Monday, October 31, 2011

How To Create Your Carb-Load Plan

Even non-runners have heard of carb-loading. They might joke about how runners get to drink all the beer and eat all the pasta they want. But there's a lot more to it than just gorging on bagels and beer.

Glycogen is the main source of energy for long endurance runs. Carbohydrates are stored as glycogen in the liver and in the muscles. Your body can store about 2000 calories worth of glycogen. That's enough calories to provide energy for about 18 miles of running. Once this supply is depleted, the body starts to burn fat. Sounds like a good back-up plan, but the problem is that the body takes longer to metabolize fat for energy.

Ever hear of “hitting the wall”? That’s when a runner's body shuts down mentally and physically. The cause is often from depleted carb stores. There’s just nothing left in the tank; hence the importance of fully stocked glycogen stores before the race. It’s also important to keep these stores refueled during the race by drinking sports drink and/or ingesting other quick carbs such as energy gels, chews, or beans about every 30 to 45 minutes during the race.

Back to carb-loading…past thinking had runners ingesting lots of carbs the entire last week of the taper. I’ve found that the last three days prior to the race is plenty of time to make sure you’re fueled up for the big day.

During this three day-period before race day, your carbohydrate intake should increase to 70 to 80 percent of your total daily caloric intake. That doesn’t mean you’re taking in more calories, it just means that of the calories you’re taking in, 70 to 80 percent need to be comprised of carbs.

Not all carbs are alike, Knowing the differences and eating the right kinds at the right time during the carb-loading phase can make a huge difference. Complex carbs are comprised of unrefined whole grain foods such as whole grain breads, legumes, brown rice, and whole grain pasta. Simple carbs are foods made of refined and/or processed grains such as white bread, regular pasta, white rice, packaged cookies, cakes, and doughnuts. Fruits are technically simple carbs too, but they’re very nutrient dense and I would never put them in the same category as a doughnut. Keep in mind that eating a banana will provide quick energy because your body will process it very quickly, while a low-fat bran muffin will sustain your energy needs a lot longer.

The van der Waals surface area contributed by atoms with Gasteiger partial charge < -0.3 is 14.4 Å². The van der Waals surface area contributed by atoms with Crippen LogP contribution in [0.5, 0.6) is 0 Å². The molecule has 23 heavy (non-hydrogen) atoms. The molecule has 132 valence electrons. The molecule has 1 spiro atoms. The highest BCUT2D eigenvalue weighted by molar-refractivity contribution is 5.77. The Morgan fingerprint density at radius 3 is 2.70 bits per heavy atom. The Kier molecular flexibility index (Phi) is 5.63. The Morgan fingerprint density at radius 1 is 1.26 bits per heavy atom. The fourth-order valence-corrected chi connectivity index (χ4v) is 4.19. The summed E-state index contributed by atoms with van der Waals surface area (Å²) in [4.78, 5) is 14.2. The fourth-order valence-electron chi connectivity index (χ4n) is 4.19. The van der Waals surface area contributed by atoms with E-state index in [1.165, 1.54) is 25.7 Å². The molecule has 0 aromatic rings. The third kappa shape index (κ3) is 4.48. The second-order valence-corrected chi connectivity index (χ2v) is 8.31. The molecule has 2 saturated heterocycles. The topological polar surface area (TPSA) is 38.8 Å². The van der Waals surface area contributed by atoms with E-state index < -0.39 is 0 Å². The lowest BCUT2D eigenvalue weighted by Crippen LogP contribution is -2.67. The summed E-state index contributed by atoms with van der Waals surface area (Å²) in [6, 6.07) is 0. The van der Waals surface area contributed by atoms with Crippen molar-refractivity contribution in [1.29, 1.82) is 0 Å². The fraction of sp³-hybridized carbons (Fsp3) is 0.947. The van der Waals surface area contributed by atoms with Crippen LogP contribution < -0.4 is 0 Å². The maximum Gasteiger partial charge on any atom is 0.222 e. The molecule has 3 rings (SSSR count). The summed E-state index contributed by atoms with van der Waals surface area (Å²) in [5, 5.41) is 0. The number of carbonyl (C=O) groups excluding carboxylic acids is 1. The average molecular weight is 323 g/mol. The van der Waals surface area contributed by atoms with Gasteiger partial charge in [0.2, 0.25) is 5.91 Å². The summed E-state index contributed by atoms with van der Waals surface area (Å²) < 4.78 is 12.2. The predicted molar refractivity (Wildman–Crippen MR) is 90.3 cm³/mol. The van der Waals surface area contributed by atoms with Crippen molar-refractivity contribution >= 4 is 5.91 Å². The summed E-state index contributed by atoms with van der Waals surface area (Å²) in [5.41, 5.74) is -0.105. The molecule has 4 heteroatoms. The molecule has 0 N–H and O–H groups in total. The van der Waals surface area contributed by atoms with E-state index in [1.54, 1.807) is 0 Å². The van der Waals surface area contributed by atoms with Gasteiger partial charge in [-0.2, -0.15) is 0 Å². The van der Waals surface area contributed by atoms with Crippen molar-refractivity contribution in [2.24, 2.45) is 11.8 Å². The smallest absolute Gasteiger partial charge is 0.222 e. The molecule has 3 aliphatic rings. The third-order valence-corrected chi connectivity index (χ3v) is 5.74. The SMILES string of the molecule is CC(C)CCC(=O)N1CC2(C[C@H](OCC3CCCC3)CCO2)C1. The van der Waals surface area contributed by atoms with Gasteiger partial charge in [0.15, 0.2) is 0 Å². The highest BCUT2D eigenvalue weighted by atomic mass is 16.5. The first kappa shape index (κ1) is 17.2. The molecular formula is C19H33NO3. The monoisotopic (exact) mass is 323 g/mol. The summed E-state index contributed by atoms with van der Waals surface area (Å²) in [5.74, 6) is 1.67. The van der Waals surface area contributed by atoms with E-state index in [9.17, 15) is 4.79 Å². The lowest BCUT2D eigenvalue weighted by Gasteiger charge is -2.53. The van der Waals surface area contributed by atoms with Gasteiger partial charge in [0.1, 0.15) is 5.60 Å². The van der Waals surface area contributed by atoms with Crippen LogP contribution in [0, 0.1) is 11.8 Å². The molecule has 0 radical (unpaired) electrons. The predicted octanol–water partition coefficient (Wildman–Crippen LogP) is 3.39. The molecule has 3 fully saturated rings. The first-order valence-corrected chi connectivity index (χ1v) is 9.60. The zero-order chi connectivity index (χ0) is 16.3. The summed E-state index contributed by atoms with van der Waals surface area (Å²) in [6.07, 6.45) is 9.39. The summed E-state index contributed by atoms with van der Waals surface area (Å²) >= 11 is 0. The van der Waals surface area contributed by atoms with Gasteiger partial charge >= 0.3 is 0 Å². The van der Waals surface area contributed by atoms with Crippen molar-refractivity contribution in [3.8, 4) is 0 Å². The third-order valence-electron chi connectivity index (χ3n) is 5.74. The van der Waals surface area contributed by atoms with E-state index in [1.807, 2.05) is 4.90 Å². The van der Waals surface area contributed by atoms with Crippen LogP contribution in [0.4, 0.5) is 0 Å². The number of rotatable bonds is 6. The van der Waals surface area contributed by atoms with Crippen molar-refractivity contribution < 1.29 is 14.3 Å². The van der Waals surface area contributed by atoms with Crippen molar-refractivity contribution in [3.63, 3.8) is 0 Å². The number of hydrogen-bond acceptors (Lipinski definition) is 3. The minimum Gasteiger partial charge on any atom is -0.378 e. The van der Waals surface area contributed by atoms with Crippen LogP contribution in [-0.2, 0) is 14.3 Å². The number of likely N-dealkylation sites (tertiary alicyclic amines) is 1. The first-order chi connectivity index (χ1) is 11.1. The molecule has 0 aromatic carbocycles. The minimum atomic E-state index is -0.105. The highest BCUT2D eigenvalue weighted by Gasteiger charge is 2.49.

There’s no specific menu to eat for this carb-loading phase. There are so many factors involved—likes, dislikes, allergies, digestive tolerance, and on and on. What works for one runner may have another runner praying to the porcelain god (or more accurately the plastic port-a-john god) the entire run.

There are however, some good rules of thumb to follow. The first rule of thumb is to test your nutrition well in advance. It's best to try new foods when you're not in training. If you are training, it's best to test new things early on so you'll know ahead of time what does and doesn't work for you. Then stick to what you know works when it's close to race day.

It's also important to avoid the "Try me! Try me!" barking of the sales reps at the marathon expo. Although the marathon expo can be an exciting place the day before the race, try really hard to avoid much (if any) taste-testing. You never know what may throw your stomach for a loop. Save your sample for after the race

Now that you know the different types of carbs, you need to know when to eat them. To find out what to do each of the three days prior to race day [click here] go to the rest of my article on Active.com.

Your support of the blog with vote at The Top 100 Running Sites is greatly appreciated.

Sunday, October 30, 2011

How Fitness Can Aide in Cancer Treatment

Studies have shown that it is important for individuals who are fighting illness to keep physically active, maintain a positive attitude, and eat a balanced diet. These attributes are known to improve the extent of recovery and the duration of recuperation.

It is natural for an individual to become fatigued and lethargic when battling cancer. The disease and treatment, as well as the emotional toll can be difficult to handle. It may be the last thing that a person wants to do, but being active can improve the coping ability and energy levels of the individual suffering with cancer. This is true for people with cancers that typically have low survival rates like pleural mesothelioma and epithelial mesothelioma and for people with cancers that typically high survival rates like breast cancer and testicular cancer.

Cancer is a stressful condition and unfortunately, stress has been linked to poor outcomes when treating health issues. Physical activity addresses this problem in several ways. A person will experience the release of “feel good” chemicals that lead to a better emotional state as a result of participating in exercise. The added circulation aids the immune system in combating cancer and healing after treatment or surgery. While a person is participating in the activity, it provides a period of distraction for other pressing matters.